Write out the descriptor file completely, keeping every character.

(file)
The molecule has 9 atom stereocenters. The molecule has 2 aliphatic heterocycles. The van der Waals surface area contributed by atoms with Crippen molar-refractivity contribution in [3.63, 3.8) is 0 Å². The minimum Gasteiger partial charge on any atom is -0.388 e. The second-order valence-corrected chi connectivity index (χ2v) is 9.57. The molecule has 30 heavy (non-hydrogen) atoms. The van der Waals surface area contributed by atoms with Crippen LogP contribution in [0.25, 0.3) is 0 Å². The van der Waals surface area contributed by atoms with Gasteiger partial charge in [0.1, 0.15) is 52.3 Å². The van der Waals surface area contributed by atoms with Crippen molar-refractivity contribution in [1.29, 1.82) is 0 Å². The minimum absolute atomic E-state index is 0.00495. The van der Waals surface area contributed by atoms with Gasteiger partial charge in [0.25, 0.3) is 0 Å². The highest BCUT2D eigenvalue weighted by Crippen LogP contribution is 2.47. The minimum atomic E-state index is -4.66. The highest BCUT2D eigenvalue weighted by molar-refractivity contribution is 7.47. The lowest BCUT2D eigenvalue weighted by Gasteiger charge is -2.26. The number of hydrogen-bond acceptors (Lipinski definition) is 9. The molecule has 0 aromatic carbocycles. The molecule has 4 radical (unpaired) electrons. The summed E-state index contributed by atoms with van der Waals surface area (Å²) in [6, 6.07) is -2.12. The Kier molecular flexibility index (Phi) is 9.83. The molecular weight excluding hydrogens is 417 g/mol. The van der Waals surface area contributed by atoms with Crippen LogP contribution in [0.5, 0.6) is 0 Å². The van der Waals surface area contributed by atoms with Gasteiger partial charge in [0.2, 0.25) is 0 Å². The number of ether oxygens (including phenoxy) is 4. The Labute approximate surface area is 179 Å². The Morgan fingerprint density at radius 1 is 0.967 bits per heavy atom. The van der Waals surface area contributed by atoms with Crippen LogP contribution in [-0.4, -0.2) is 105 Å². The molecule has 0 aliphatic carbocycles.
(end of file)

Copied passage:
The molecule has 9 atom stereocenters. The molecule has 2 aliphatic heterocycles. The van der Waals surface area contributed by atoms with Crippen molar-refractivity contribution in [3.63, 3.8) is 0 Å². The minimum Gasteiger partial charge on any atom is -0.388 e. The second-order valence-corrected chi connectivity index (χ2v) is 9.57. The molecule has 30 heavy (non-hydrogen) atoms. The van der Waals surface area contributed by atoms with Crippen LogP contribution in [0.25, 0.3) is 0 Å². The van der Waals surface area contributed by atoms with Gasteiger partial charge in [0.1, 0.15) is 52.3 Å². The van der Waals surface area contributed by atoms with Crippen molar-refractivity contribution in [1.29, 1.82) is 0 Å². The minimum absolute atomic E-state index is 0.00495. The van der Waals surface area contributed by atoms with Gasteiger partial charge in [0.25, 0.3) is 0 Å². The highest BCUT2D eigenvalue weighted by Crippen LogP contribution is 2.47. The minimum atomic E-state index is -4.66. The highest BCUT2D eigenvalue weighted by molar-refractivity contribution is 7.47. The lowest BCUT2D eigenvalue weighted by Gasteiger charge is -2.26. The number of hydrogen-bond acceptors (Lipinski definition) is 9. The molecule has 0 aromatic carbocycles. The molecule has 4 radical (unpaired) electrons. The summed E-state index contributed by atoms with van der Waals surface area (Å²) in [6, 6.07) is -2.12. The Kier molecular flexibility index (Phi) is 9.83. The molecular weight excluding hydrogens is 417 g/mol. The van der Waals surface area contributed by atoms with Crippen LogP contribution in [0.5, 0.6) is 0 Å². The van der Waals surface area contributed by atoms with Gasteiger partial charge in [0.2, 0.25) is 0 Å². The number of ether oxygens (including phenoxy) is 4. The Labute approximate surface area is 179 Å². The Morgan fingerprint density at radius 1 is 0.967 bits per heavy atom. The van der Waals surface area contributed by atoms with Crippen LogP contribution in [-0.4, -0.2) is 105 Å². The molecule has 0 aliphatic carbocycles.